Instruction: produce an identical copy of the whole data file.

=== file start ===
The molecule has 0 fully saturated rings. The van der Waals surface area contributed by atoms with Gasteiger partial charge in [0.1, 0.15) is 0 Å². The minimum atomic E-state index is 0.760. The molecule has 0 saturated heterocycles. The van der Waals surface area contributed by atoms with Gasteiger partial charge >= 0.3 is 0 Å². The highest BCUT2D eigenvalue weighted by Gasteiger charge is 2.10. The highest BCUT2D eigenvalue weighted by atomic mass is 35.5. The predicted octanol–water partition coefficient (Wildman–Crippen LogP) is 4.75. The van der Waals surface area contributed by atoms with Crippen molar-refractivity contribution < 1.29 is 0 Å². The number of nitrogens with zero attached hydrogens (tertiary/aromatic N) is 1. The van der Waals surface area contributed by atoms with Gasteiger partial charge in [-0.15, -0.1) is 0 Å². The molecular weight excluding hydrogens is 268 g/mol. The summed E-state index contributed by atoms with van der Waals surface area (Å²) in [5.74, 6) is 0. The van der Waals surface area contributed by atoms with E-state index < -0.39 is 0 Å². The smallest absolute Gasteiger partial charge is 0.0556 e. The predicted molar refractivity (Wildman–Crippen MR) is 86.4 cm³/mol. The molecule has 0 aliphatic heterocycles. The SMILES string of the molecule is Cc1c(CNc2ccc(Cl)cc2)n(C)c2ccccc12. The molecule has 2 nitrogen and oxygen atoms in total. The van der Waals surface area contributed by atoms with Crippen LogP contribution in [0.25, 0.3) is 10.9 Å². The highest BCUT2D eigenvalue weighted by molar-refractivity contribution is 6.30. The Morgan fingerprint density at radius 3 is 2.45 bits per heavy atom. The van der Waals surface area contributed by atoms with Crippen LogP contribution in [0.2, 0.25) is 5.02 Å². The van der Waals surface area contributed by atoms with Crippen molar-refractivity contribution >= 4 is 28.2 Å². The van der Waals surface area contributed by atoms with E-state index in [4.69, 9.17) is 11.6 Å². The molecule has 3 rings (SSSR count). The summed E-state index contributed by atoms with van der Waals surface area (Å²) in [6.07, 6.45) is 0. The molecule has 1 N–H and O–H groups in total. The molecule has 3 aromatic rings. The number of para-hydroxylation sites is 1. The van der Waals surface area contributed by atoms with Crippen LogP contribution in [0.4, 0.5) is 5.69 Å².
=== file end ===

The molecule has 0 fully saturated rings. The van der Waals surface area contributed by atoms with Gasteiger partial charge in [0.1, 0.15) is 0 Å². The minimum atomic E-state index is 0.760. The molecule has 0 saturated heterocycles. The van der Waals surface area contributed by atoms with Gasteiger partial charge >= 0.3 is 0 Å². The highest BCUT2D eigenvalue weighted by Gasteiger charge is 2.10. The highest BCUT2D eigenvalue weighted by atomic mass is 35.5. The predicted octanol–water partition coefficient (Wildman–Crippen LogP) is 4.75. The van der Waals surface area contributed by atoms with Crippen molar-refractivity contribution < 1.29 is 0 Å². The number of nitrogens with zero attached hydrogens (tertiary/aromatic N) is 1. The van der Waals surface area contributed by atoms with Gasteiger partial charge in [-0.15, -0.1) is 0 Å². The molecular weight excluding hydrogens is 268 g/mol. The summed E-state index contributed by atoms with van der Waals surface area (Å²) in [5.74, 6) is 0. The van der Waals surface area contributed by atoms with E-state index < -0.39 is 0 Å². The smallest absolute Gasteiger partial charge is 0.0556 e. The predicted molar refractivity (Wildman–Crippen MR) is 86.4 cm³/mol. The molecule has 0 aliphatic heterocycles. The SMILES string of the molecule is Cc1c(CNc2ccc(Cl)cc2)n(C)c2ccccc12. The molecule has 2 nitrogen and oxygen atoms in total. The van der Waals surface area contributed by atoms with Crippen LogP contribution in [0.25, 0.3) is 10.9 Å². The highest BCUT2D eigenvalue weighted by molar-refractivity contribution is 6.30. The Morgan fingerprint density at radius 3 is 2.45 bits per heavy atom. The van der Waals surface area contributed by atoms with Crippen LogP contribution in [0.2, 0.25) is 5.02 Å². The van der Waals surface area contributed by atoms with Crippen molar-refractivity contribution >= 4 is 28.2 Å². The van der Waals surface area contributed by atoms with E-state index in [4.69, 9.17) is 11.6 Å². The molecule has 3 rings (SSSR count). The summed E-state index contributed by atoms with van der Waals surface area (Å²) in [6.07, 6.45) is 0. The molecule has 1 N–H and O–H groups in total. The molecule has 3 aromatic rings. The number of para-hydroxylation sites is 1. The van der Waals surface area contributed by atoms with Crippen LogP contribution in [0.4, 0.5) is 5.69 Å².